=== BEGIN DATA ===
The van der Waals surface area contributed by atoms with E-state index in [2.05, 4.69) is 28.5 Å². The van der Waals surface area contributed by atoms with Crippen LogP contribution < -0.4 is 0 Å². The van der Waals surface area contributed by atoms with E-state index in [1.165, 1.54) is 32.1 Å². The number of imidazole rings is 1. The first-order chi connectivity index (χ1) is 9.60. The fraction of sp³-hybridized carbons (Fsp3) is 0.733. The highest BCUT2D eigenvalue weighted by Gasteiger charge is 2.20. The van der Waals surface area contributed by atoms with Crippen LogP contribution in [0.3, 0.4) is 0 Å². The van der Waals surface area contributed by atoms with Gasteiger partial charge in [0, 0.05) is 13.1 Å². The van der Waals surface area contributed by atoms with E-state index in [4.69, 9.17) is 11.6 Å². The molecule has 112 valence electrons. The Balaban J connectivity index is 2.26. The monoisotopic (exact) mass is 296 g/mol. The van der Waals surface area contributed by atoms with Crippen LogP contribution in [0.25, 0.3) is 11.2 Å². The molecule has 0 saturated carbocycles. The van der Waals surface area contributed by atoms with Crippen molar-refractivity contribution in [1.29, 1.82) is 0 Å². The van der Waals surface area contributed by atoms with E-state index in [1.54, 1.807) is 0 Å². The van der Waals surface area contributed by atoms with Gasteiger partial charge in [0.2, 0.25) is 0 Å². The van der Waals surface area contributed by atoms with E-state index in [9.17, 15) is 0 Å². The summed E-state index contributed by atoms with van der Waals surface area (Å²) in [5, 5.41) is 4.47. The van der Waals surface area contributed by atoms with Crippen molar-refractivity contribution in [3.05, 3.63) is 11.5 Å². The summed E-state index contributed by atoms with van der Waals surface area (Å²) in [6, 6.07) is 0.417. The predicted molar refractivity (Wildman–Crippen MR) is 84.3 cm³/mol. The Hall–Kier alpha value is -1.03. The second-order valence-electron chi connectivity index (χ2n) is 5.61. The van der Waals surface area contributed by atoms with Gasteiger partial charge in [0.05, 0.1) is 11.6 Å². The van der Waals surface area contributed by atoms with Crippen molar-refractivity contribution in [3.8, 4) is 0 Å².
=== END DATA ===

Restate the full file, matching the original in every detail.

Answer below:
The van der Waals surface area contributed by atoms with E-state index in [2.05, 4.69) is 28.5 Å². The van der Waals surface area contributed by atoms with Crippen LogP contribution < -0.4 is 0 Å². The van der Waals surface area contributed by atoms with E-state index in [1.165, 1.54) is 32.1 Å². The number of imidazole rings is 1. The first-order chi connectivity index (χ1) is 9.60. The fraction of sp³-hybridized carbons (Fsp3) is 0.733. The highest BCUT2D eigenvalue weighted by Gasteiger charge is 2.20. The van der Waals surface area contributed by atoms with Crippen LogP contribution in [0.3, 0.4) is 0 Å². The van der Waals surface area contributed by atoms with Gasteiger partial charge in [0, 0.05) is 13.1 Å². The van der Waals surface area contributed by atoms with E-state index in [4.69, 9.17) is 11.6 Å². The molecule has 112 valence electrons. The Balaban J connectivity index is 2.26. The monoisotopic (exact) mass is 296 g/mol. The van der Waals surface area contributed by atoms with Crippen LogP contribution in [0.25, 0.3) is 11.2 Å². The molecule has 0 saturated carbocycles. The van der Waals surface area contributed by atoms with Crippen molar-refractivity contribution in [1.29, 1.82) is 0 Å². The van der Waals surface area contributed by atoms with E-state index in [1.54, 1.807) is 0 Å². The van der Waals surface area contributed by atoms with Gasteiger partial charge in [0.2, 0.25) is 0 Å². The van der Waals surface area contributed by atoms with E-state index in [9.17, 15) is 0 Å². The summed E-state index contributed by atoms with van der Waals surface area (Å²) in [5, 5.41) is 4.47. The van der Waals surface area contributed by atoms with Crippen molar-refractivity contribution in [3.05, 3.63) is 11.5 Å². The summed E-state index contributed by atoms with van der Waals surface area (Å²) in [6, 6.07) is 0.417. The predicted molar refractivity (Wildman–Crippen MR) is 84.3 cm³/mol. The Hall–Kier alpha value is -1.03. The second-order valence-electron chi connectivity index (χ2n) is 5.61. The van der Waals surface area contributed by atoms with Gasteiger partial charge in [0.05, 0.1) is 11.6 Å². The van der Waals surface area contributed by atoms with Crippen molar-refractivity contribution in [3.8, 4) is 0 Å².